top of page
  • Writer's picturePastor Mike

February 03 2024

Saturday February 3

Freedom From Captivity


Psalm 126:1-6   A Song of Ascents.

1 When the LORD brought back the captivity of Zion, We were like those who dream.

2 Then our mouth was filled with laughter, And our tongue with singing. Then they said among the nations, "The LORD has done great things for them."

3 The LORD has done great things for us, And we are glad.

4 Bring back our captivity, O LORD, As the streams in the South.

5 Those who sow in tears Shall reap in joy.

6 He who continually goes forth weeping, Bearing seed for sowing, Shall doubtless come again with rejoicing, Bringing his sheaves with him.


Psalm 126 is the seventh of the “Assent Songs” and the writer is anonymous. Several verses in this psalm appear to describe the return of the Jewish exiles from Babylon (Ezra 2:1; Neh. 7:6; Isa. 10:22; Jer. 22:10). Cyrus gave his decree in 537 B.C., an event prophesied by Isaiah (44:24-45:7). Jeremiah had prophesied that the captivity would be for 70 years (Jermiah 25:11-12; 29:10). Isaiah also prophesied the joy of the people at their liberation (Isa. 48:20; 49:8-13; 51:11; 54:1; 55:10-12), and the witness of this remarkable event to the other nations (Isa. 43:10-21; 44:8, 23; 52:7-10). But once the exiles were back in their land, their joy began to subside, for life is not always easy when you are making a new beginning after a time of discipline. But life is so arranged that we must often make new beginnings, and the Lord helps us by giving us special encouragements.


In the first three verses, you see the people express great joy for this new freedom! (vv. 1-3) Even though they had the prophesies and promises of Isaiah and Jeremiah, the remnant that returned to Israel could not believe they were free and felt like they were dreaming! It was too good to be true. During long years of waiting, they had dreamed of returning home, and now the dream had become reality. God in His grace had forgiven them (Isa. 40:1-2; 44:21-22) and they could make a new beginning. The Jews had lost their song in Babylon (Ps. 137:1-5), but now they were shouting, laughing, and singing! What a witness of God's faithfulness to keep His promises!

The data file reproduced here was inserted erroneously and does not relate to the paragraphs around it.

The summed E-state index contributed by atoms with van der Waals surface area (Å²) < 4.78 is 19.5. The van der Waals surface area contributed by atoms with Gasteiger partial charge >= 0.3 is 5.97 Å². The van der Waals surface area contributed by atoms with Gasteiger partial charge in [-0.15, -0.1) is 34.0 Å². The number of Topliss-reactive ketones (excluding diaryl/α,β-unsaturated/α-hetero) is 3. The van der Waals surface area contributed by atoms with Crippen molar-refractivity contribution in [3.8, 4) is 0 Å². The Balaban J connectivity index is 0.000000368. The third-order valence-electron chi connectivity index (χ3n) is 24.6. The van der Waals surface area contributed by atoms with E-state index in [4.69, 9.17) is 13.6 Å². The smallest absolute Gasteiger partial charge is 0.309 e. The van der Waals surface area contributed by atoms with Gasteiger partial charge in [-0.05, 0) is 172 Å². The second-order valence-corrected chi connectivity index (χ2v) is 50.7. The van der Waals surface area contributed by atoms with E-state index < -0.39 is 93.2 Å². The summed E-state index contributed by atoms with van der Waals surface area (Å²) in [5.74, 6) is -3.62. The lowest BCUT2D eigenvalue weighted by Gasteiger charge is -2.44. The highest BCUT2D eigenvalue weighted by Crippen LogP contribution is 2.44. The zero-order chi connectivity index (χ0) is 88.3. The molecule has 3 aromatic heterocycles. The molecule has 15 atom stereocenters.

The surrounding nations, some of whom hated Israel, were utterly astonished at this event, and openly confessed that the God of Israel had done great things for them. The Jews replied that indeed He had done great things for them, and they gave God the glory. Someone said, "If you can explain what is going on, God did not do it". This ought to be the confession and testimony of every believer and of every local church. And even the world will notice the difference in our lives and must acknowledge that the LORD did it!


The prayer in verse four, "Bring back our captivity", can also be translated "restore our fortunes." The captivity had ended, and the Jews were praying for the blessing of the Lord on their life in the land. It was important that the people return to their land and get to work, but it was also important that God bless their work (Psalm 127:1-2). If the Lord did not keep His covenant and send the early and latter rains (Lev. 26:4; Deut. 11:10-12; 28:12), there would be no crops and their labors would have been in vain. Each raindrop was but a tiny thing, but when dropped on the earth, it was the promise of life.


How gracious of the Lord to send "showers of blessing" (Ezek. 34:26) to His people! How important it is that God's people pray for His blessing and prepare themselves to receive it (2 Chron. 7:14; Mal. 3:8-12). In Scripture, water for drinking is a picture of the Spirit of God and the refreshing life that He brings to those who seek Him (John 7:37-38).


After our freedom from the captivity of sin and Satan, we have the challenge of work (vv. 5-6)."Faith without works is dead" (James 2:26), so after we have praised God and prayed, we must get to work, for work is a blessing, not a curse. The grain that the farmer sowed might have been used to make bread for his family, so it is no wonder he was weeping as he toiled. Tears and rejoicing often went together at that time (Ezra 3:8-13; 6:16, 22), but the farmer was trusting God to multiply the grain so that he would have both bread for his family to eat and seed to sow the next season (2 Cor. 9:10-11).


Today, may the LORD give us a broken heart with tears, to take His precious seed, His Word, to share with a lost world around us! If we do this, we are promised a harvest of souls and great rejoicing, not only now but for eternity! And, "In due season we shall reap if we do not lose heart" (Galatians 6:9).


God bless!

4 views0 comments

Recent Posts

See All
bottom of page